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The Scottish holiday retreat of the Royal Family

The Cairngorms include most of Scotland's tallest mountains. 19 of them are over 3000 feet! Cutting their way between these peaks are the rivers, which ferry the rainfall back out to sea. One of the most important waterways is the River Dee. It starts in the shadow of Ben Macdui, the tallest mountain in the Cairngorms. From here it flows 135 kilometres east, towards Aberdeen. For centuries, it has provided a key transport route through the Highlands.
The Scottish knew that whoever controlled the river would be in a strong position. It should therefore come as no surprise to see plenty of forts and castles within a stone's throw of the water. Many of these are open to the public, such as the 17th century stronghold at Braemar. It's supposedly haunted by a motley crew of ghouls and spectres, including murdered babies and bereaved newly-weds. Further downriver you can see the ancient tower at Drum Castle, and the vast walled gardens at Crathes.
These sights pale in comparison to the River Dee's most elegant structure: Balmoral Castle. There has been a house here since way back in the 1400s, but this was relatively small. The estate's recent history begins in the 1800s, when it was put up for sale. It soon caught the eye of Her Royal Highness, Queen Victoria. She was such a huge fan of the Scottish Highlands that she signed a long-term lease for Balmoral without even laying eyes on it. When she arrived, she loved the gardens and the surrounding mountains. However, the house wasn't big enough. Work soon started on a new structure, with the Queen herself laying the foundation stone. By 1856, Balmoral was finished. Ever since then, it has been the favoured summer holiday destination of the Royal Family. They come up ever year, to escape the claustrophobic capital.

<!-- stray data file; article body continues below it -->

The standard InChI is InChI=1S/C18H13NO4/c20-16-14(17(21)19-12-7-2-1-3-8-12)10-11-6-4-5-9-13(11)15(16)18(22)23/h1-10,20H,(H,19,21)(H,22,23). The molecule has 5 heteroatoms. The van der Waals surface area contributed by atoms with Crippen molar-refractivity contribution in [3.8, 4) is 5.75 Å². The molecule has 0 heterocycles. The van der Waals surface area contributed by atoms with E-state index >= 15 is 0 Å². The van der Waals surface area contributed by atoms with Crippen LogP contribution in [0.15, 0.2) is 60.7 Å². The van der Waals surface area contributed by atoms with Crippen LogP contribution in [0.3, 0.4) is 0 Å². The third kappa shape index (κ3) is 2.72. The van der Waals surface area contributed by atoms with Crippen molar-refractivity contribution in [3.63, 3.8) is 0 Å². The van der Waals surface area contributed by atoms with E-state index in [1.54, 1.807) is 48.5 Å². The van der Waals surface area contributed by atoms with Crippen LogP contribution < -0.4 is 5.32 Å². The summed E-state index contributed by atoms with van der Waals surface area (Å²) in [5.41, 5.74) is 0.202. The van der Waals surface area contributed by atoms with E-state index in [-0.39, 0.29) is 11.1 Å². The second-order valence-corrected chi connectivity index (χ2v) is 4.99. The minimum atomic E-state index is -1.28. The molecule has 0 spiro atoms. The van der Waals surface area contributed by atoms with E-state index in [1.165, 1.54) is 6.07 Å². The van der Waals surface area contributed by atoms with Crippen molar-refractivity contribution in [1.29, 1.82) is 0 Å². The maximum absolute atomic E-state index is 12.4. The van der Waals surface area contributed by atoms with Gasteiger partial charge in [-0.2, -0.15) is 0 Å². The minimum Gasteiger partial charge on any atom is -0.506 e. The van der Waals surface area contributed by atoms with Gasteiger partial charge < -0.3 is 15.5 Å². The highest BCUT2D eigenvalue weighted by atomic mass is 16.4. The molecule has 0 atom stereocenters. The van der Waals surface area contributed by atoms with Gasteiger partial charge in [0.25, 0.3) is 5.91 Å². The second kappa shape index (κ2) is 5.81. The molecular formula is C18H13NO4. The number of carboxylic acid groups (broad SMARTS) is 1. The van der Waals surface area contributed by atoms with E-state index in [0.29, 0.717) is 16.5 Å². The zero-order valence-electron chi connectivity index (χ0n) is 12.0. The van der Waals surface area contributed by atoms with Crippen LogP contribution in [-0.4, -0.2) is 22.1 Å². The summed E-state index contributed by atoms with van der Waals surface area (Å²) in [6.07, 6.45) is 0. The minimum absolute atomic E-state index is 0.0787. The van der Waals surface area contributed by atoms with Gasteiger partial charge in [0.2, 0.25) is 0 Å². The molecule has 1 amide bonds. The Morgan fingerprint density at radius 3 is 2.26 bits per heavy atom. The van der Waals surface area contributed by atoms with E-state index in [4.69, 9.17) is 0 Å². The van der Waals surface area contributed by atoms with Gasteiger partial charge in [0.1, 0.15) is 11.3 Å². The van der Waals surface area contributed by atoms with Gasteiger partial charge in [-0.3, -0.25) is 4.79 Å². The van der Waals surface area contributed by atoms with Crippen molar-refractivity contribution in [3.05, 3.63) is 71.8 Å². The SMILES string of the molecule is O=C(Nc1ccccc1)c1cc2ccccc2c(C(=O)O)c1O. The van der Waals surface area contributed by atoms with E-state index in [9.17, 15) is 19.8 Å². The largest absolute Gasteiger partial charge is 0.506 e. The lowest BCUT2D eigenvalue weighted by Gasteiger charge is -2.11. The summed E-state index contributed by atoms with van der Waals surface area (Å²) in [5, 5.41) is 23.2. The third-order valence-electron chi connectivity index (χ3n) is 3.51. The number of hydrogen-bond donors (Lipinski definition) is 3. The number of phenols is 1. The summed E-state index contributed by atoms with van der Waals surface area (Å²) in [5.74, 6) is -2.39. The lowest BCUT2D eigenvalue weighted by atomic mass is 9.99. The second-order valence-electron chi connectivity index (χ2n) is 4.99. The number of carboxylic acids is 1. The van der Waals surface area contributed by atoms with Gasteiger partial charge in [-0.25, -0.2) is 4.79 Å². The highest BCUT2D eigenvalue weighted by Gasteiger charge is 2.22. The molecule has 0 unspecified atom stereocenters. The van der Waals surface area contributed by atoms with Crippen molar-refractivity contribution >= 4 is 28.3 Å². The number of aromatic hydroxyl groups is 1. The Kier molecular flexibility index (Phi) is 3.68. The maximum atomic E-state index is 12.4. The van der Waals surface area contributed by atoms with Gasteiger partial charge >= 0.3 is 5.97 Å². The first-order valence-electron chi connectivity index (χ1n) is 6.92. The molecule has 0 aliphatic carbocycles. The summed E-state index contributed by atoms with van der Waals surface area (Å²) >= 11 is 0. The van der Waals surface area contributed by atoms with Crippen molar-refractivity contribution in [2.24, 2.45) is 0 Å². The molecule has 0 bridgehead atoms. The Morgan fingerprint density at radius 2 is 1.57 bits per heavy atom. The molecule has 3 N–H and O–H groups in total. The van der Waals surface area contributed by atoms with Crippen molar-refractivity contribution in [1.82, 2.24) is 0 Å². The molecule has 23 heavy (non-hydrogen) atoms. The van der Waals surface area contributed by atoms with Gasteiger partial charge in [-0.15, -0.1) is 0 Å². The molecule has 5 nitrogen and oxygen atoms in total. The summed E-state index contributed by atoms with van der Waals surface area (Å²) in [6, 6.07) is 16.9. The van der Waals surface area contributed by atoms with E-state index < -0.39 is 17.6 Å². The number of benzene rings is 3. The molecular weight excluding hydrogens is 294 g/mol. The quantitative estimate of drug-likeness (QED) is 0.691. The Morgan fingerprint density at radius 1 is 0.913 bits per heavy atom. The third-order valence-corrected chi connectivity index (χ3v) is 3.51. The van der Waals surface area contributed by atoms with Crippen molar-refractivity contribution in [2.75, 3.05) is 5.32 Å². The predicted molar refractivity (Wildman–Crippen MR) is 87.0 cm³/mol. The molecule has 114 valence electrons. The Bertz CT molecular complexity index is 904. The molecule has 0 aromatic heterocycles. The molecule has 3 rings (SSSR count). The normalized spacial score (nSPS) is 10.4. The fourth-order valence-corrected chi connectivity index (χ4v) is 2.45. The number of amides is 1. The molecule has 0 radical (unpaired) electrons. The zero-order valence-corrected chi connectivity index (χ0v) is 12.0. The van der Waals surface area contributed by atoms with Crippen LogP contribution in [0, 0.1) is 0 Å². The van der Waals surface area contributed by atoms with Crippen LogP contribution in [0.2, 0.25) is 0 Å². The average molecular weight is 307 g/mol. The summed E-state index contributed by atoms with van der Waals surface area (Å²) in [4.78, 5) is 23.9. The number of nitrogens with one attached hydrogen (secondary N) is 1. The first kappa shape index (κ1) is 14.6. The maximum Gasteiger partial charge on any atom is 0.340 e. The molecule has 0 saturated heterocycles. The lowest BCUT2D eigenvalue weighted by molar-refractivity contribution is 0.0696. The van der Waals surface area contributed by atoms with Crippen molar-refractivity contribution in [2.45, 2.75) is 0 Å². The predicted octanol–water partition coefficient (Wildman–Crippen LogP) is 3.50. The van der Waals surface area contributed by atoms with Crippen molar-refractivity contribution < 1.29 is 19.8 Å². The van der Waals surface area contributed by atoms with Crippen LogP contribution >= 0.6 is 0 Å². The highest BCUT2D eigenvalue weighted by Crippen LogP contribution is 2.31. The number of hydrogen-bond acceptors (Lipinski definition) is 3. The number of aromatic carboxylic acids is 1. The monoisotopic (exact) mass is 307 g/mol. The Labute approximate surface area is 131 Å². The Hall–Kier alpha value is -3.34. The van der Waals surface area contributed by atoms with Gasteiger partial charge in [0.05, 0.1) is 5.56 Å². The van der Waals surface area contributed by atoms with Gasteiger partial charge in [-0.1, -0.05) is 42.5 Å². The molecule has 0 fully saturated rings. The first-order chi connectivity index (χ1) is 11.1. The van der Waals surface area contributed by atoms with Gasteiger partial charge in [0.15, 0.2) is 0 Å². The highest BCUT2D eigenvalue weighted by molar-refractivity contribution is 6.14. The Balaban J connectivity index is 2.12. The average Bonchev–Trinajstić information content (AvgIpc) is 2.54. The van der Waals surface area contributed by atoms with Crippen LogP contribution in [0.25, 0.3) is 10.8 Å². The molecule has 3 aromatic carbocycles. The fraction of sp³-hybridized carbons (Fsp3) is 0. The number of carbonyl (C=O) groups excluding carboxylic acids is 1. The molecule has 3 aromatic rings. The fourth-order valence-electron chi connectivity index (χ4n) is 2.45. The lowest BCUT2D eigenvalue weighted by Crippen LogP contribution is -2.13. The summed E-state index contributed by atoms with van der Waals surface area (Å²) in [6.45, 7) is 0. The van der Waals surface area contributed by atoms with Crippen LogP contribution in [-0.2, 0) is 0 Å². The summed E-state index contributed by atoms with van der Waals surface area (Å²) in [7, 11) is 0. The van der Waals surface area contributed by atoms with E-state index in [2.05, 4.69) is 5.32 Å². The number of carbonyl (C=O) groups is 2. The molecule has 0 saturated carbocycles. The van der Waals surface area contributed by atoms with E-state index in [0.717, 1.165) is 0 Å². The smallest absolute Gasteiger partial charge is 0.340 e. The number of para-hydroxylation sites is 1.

The castle's grounds and gardens are open to the public, so you're free to wander past the flowers, water features and Victorian glasshouses. You can even go inside Balmoral itself and see the Ballroom. This is the largest space in the building. It's still used by the Queen every summer, for two lavish parties.
Even after you leave, you can carry on following in the Royal Family's footsteps. The
Victorian Heritage Trail uses a series of distinctive brown signs to point you in the direction of all Queen Victoria's favourite places. It takes you across bridges, past castles, through distilleries and into the towns of Deeside.
The nearby settlements are all small in size, but big in charm. The village of Braemar, near the start of the Dee, makes up for its exceptionally cold temperatures by hosting the Highland Games, every September. The event is well attended by both celebrities and Royalty.
Further down the river are quaint little villages like Aboyne and Strathdon. Beyond here is the town of Banchory, just half an hour's drive from Aberdeen. Its pubs and parks draw in plenty of fugitives from the bustling city. Out here, the mountains have largely settled into colourful farmland, bringing a bit of diversity to the Deeside landscape. Despite its recent increase in popularity, this is still a peaceful part of the country. Queen Victoria described it as a place to "forget the world and all its sad turmoils".
Visitor Information
Balmoral Castle is open daily from April to July from 10am to 5pm. Entry costs around £9 for adults, £5 for children. The Estates Office, Balmoral Estates, Ballater, Scotland, AB35 5TB. Tel: 01339 742 534

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